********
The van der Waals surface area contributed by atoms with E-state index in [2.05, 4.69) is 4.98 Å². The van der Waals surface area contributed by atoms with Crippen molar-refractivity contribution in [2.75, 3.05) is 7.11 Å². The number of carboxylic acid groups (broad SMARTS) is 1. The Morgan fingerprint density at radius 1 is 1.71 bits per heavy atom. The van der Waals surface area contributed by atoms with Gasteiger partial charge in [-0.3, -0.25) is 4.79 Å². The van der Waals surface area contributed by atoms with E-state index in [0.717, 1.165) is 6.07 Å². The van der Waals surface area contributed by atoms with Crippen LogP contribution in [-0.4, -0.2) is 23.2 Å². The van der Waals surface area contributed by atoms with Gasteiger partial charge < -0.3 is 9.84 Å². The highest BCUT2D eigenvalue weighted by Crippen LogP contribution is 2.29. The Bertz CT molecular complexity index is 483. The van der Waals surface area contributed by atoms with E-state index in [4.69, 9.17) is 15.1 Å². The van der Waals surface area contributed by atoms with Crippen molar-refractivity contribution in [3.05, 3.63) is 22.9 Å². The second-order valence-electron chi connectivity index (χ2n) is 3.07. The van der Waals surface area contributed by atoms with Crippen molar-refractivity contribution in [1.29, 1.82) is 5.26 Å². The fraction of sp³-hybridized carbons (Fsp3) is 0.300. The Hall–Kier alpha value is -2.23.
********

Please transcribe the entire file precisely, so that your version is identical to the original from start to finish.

The van der Waals surface area contributed by atoms with E-state index in [2.05, 4.69) is 4.98 Å². The van der Waals surface area contributed by atoms with Crippen molar-refractivity contribution in [2.75, 3.05) is 7.11 Å². The number of carboxylic acid groups (broad SMARTS) is 1. The Morgan fingerprint density at radius 1 is 1.71 bits per heavy atom. The van der Waals surface area contributed by atoms with Gasteiger partial charge in [-0.3, -0.25) is 4.79 Å². The van der Waals surface area contributed by atoms with E-state index in [0.717, 1.165) is 6.07 Å². The van der Waals surface area contributed by atoms with Crippen LogP contribution in [-0.4, -0.2) is 23.2 Å². The van der Waals surface area contributed by atoms with Gasteiger partial charge < -0.3 is 9.84 Å². The highest BCUT2D eigenvalue weighted by Crippen LogP contribution is 2.29. The Bertz CT molecular complexity index is 483. The van der Waals surface area contributed by atoms with E-state index in [4.69, 9.17) is 15.1 Å². The van der Waals surface area contributed by atoms with Crippen molar-refractivity contribution in [3.05, 3.63) is 22.9 Å². The second-order valence-electron chi connectivity index (χ2n) is 3.07. The van der Waals surface area contributed by atoms with Crippen molar-refractivity contribution in [1.29, 1.82) is 5.26 Å². The fraction of sp³-hybridized carbons (Fsp3) is 0.300. The Hall–Kier alpha value is -2.23.